Thursday, February 28, 2008

Hiring a researcher at Netflix

Here is the job specification for a research oriented position working for me at Netflix.

We are looking for a very experienced engineer who can take the lead, researching, modeling, presenting, designing and building algorithms that run in a service oriented architecture to support millions of customers. The successful candidate will be a self-motivated, intellectually curious individual. A Doctorate or experience working in a research environment, work with personalization algorithms, machine learning, adaptive systems, and statistical analysis would be a bonus.

I manage a sister group to the one that does the Cinematch star ratings predictions and hosts the Netflix Prize, we use that data as an input along with everything else we know about movies and customers to come up with the actual lists of movies that are shown all over the site. The research position in my group works on algorithms and mining for new data sources.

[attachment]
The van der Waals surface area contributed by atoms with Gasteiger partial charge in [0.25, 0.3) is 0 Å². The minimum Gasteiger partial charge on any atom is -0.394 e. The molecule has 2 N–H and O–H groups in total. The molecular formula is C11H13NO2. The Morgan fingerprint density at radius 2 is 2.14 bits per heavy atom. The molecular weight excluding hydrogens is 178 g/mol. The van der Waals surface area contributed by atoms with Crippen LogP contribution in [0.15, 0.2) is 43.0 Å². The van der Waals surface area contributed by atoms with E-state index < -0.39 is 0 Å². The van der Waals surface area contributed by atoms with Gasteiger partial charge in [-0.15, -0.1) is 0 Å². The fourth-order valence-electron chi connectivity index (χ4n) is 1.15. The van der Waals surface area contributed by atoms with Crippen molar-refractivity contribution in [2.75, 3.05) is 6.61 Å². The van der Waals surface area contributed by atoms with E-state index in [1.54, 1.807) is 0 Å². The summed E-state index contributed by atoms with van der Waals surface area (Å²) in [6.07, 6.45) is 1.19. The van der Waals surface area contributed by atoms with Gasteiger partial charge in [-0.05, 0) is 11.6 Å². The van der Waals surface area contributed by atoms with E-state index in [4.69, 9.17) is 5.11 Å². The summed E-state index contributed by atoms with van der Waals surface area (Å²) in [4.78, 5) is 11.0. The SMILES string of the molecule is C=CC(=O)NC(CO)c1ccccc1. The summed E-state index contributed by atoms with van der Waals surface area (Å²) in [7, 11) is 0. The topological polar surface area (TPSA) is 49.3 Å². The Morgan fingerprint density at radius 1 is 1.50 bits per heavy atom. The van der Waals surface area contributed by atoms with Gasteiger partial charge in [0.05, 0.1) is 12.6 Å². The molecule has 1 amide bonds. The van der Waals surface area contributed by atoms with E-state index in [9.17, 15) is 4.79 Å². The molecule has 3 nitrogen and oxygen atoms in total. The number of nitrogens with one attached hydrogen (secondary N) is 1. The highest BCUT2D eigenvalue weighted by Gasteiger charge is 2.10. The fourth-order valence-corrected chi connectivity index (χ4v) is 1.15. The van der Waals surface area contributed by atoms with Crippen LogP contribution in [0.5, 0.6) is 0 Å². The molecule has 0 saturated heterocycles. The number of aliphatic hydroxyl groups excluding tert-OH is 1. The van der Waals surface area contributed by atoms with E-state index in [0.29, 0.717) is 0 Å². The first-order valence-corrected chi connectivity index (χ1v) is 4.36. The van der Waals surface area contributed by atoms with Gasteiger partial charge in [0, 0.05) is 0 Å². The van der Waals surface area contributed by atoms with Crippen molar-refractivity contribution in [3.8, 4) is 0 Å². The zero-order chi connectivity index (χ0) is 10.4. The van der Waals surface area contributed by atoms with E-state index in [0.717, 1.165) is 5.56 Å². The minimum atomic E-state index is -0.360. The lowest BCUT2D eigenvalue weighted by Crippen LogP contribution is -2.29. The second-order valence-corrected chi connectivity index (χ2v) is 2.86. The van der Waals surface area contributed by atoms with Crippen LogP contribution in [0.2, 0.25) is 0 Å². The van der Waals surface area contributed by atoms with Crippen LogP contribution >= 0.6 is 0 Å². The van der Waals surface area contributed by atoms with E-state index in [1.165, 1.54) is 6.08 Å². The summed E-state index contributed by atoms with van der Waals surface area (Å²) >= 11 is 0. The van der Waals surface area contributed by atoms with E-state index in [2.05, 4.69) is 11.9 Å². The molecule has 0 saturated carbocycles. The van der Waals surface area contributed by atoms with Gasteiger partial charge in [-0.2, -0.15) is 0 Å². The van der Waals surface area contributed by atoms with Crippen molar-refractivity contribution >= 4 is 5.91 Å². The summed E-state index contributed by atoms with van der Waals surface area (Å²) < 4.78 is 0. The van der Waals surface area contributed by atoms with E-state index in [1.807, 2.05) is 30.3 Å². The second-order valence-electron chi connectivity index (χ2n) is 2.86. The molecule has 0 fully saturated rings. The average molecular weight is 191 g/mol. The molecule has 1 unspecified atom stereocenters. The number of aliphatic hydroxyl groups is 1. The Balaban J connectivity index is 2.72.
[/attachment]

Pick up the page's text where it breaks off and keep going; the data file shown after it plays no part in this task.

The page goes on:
Also, Netflix is a great place to work, big enough to be interesting and small enough to be fun.

2 comments:

  1. Adrian, the 5 point rating scale may be a limitation to improvement in an algorithm predicting customer ratings.

    Since Netflix customers rarely rent, and rate, films they don't like, the 5-point scale is functionally a 3-point scale (3, 4, and 5).

    The 5-point scale, with its 3 points that are used most of the time, and the other 2 that are rarely used, could be converted, without losing existing ratings data, by adding the values 1.5, 2.5, 3.5, and 4.5.

    Then Netflix would have a 9-point scale, of which 7 values would be frequently used, and thus allow quantitative models to predict with greater accuracy than now.

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  2. Hi Vern, this was suggested and discussed a while ago on the Netflix blog. I agree that more resolution in the input should give better results, all else being equal. However, all else is not equal and Netflix did test half-stars a while ago, and found that it adversely affects the way people enter ratings, and we get better results over-all when users can only enter whole stars. This is a good example of the way Netflix does development. Intuition is used to come up with a plausible improvement, but measurements are used to refine, confirm or reject that intuition.

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